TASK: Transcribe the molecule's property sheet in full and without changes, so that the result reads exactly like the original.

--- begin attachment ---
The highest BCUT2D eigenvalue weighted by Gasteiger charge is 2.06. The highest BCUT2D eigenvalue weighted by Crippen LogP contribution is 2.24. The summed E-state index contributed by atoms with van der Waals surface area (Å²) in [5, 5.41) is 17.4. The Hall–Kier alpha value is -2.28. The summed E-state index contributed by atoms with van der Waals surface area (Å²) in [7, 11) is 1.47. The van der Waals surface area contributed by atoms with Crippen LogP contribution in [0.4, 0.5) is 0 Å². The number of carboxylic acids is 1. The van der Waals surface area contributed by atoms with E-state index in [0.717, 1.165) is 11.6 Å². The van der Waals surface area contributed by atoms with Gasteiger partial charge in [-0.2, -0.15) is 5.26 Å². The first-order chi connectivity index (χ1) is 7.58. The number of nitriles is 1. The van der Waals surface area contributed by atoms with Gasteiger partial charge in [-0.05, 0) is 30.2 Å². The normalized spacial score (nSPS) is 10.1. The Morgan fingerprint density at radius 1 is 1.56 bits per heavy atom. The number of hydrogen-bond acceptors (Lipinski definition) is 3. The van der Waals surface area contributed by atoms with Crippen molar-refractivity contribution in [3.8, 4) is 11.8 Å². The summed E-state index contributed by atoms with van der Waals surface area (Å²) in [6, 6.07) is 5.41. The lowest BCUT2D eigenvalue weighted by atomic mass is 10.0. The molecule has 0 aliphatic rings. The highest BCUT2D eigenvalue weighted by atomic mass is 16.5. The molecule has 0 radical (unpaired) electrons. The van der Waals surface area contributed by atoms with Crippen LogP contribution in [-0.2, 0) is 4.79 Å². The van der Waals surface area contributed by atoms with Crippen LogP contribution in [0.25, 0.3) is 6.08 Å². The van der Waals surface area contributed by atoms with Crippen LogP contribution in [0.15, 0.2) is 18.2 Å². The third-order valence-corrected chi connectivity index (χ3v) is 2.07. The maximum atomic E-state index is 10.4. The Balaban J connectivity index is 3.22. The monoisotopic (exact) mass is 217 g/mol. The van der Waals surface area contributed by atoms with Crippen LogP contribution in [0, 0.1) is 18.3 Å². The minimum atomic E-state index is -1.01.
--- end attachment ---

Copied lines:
The highest BCUT2D eigenvalue weighted by Gasteiger charge is 2.06. The highest BCUT2D eigenvalue weighted by Crippen LogP contribution is 2.24. The summed E-state index contributed by atoms with van der Waals surface area (Å²) in [5, 5.41) is 17.4. The Hall–Kier alpha value is -2.28. The summed E-state index contributed by atoms with van der Waals surface area (Å²) in [7, 11) is 1.47. The van der Waals surface area contributed by atoms with Crippen LogP contribution in [0.4, 0.5) is 0 Å². The number of carboxylic acids is 1. The van der Waals surface area contributed by atoms with E-state index in [0.717, 1.165) is 11.6 Å². The van der Waals surface area contributed by atoms with Gasteiger partial charge in [-0.2, -0.15) is 5.26 Å². The first-order chi connectivity index (χ1) is 7.58. The number of nitriles is 1. The van der Waals surface area contributed by atoms with Gasteiger partial charge in [-0.05, 0) is 30.2 Å². The normalized spacial score (nSPS) is 10.1. The Morgan fingerprint density at radius 1 is 1.56 bits per heavy atom. The number of hydrogen-bond acceptors (Lipinski definition) is 3. The van der Waals surface area contributed by atoms with Crippen molar-refractivity contribution in [3.8, 4) is 11.8 Å². The summed E-state index contributed by atoms with van der Waals surface area (Å²) in [6, 6.07) is 5.41. The lowest BCUT2D eigenvalue weighted by atomic mass is 10.0. The molecule has 0 aliphatic rings. The highest BCUT2D eigenvalue weighted by atomic mass is 16.5. The molecule has 0 radical (unpaired) electrons. The van der Waals surface area contributed by atoms with Crippen LogP contribution in [-0.2, 0) is 4.79 Å². The van der Waals surface area contributed by atoms with Crippen LogP contribution in [0.25, 0.3) is 6.08 Å². The van der Waals surface area contributed by atoms with Crippen LogP contribution in [0.15, 0.2) is 18.2 Å². The third-order valence-corrected chi connectivity index (χ3v) is 2.07. The maximum atomic E-state index is 10.4. The Balaban J connectivity index is 3.22. The monoisotopic (exact) mass is 217 g/mol. The van der Waals surface area contributed by atoms with Crippen LogP contribution in [0, 0.1) is 18.3 Å². The minimum atomic E-state index is -1.01.